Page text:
Food and Faith is a blog of the Presbyterian Hunger Program.
Written by Ashley Goff and Rebecca Barnes
During this liturgical season that the Church of the Pilgrims calls "Homecoming," the Sundays between September and the end of November, we are focusing on the theme of Food and Faith. Within the theme of Food and Faith, we are taking on this arc for a focus: humus, exile, and harvest. To fully experience this theme we are having communion each week in worship.
The inspirations for this theme of Food and Faith is Sacred Greens, Pilgrims' urban garden which produces food to supplement meals for Open Table (our Sunday lunch for hungry neighbors). The book "Food and Faith" by Norman Wirzba has also been influential.
The first few weeks we are naming the element that formed our existence: soil. From a theological perspective, we are lifting up the Biblical interpretation that we are formed out of the humus, or topsoil, and it is from that place where the earth creature took it's shape.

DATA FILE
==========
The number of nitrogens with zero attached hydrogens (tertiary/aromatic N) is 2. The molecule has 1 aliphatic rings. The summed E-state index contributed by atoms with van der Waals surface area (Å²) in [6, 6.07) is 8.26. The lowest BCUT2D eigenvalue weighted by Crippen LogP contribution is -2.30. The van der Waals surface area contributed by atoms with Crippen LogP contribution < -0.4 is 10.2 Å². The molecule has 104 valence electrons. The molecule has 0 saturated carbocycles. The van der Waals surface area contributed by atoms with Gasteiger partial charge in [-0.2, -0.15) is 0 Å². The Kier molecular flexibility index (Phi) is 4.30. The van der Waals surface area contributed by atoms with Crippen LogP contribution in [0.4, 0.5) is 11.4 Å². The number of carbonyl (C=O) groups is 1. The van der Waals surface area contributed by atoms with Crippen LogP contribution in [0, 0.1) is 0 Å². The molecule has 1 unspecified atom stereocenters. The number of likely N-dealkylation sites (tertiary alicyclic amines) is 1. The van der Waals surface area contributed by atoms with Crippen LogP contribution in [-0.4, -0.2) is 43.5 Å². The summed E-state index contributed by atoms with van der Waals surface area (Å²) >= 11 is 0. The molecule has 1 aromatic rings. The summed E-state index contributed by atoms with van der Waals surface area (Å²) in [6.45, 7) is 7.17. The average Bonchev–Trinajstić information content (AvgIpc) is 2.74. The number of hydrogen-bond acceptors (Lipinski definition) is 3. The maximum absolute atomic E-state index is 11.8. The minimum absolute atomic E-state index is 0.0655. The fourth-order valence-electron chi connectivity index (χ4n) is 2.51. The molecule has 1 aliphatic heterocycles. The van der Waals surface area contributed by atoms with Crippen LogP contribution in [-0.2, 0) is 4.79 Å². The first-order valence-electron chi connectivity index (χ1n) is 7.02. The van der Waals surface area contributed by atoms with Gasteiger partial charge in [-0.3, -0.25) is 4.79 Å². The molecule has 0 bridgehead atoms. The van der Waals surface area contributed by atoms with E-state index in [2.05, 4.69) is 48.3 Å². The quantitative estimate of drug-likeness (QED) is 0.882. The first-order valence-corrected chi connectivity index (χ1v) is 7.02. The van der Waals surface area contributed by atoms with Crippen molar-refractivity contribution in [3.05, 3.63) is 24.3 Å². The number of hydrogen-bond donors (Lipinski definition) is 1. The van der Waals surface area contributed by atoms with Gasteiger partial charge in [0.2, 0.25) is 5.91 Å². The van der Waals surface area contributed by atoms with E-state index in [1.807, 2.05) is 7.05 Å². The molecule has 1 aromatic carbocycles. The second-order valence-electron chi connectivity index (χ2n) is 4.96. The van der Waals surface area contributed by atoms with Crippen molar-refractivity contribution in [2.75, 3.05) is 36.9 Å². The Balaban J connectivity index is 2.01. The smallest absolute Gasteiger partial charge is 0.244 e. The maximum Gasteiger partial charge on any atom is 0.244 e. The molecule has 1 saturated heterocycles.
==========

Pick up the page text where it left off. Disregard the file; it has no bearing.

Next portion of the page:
"...the soul is the animating element of our humanity and the way we touch the divine. But the spelling is wrong. Soul is properly spelled s-o-l-e. Where is your soul/sole? On the bottom side of your bare feet, in touch with the sacred ‘neath your sole, the soil." One more snipet to make sure you read the treasure below -- "But let’s not lose the main point: cultus (worship), culture and agriculture—we belong to these as the miraculous clods who are cultivators by calling. We are here to maintain the fertility of the soil for on-going life, to “renew the face of the earth,” in the phrase of Ps. 104, and to give glory to God. The ancients would have understood Wendell Berry well. “In talking about topsoil,” Berry says, “it is hard to avoid the language of religion.” So put aside the superstition that soul and soil are separate categories. Decent land-use is not about economics, it’s about cultivation and the state of our souls."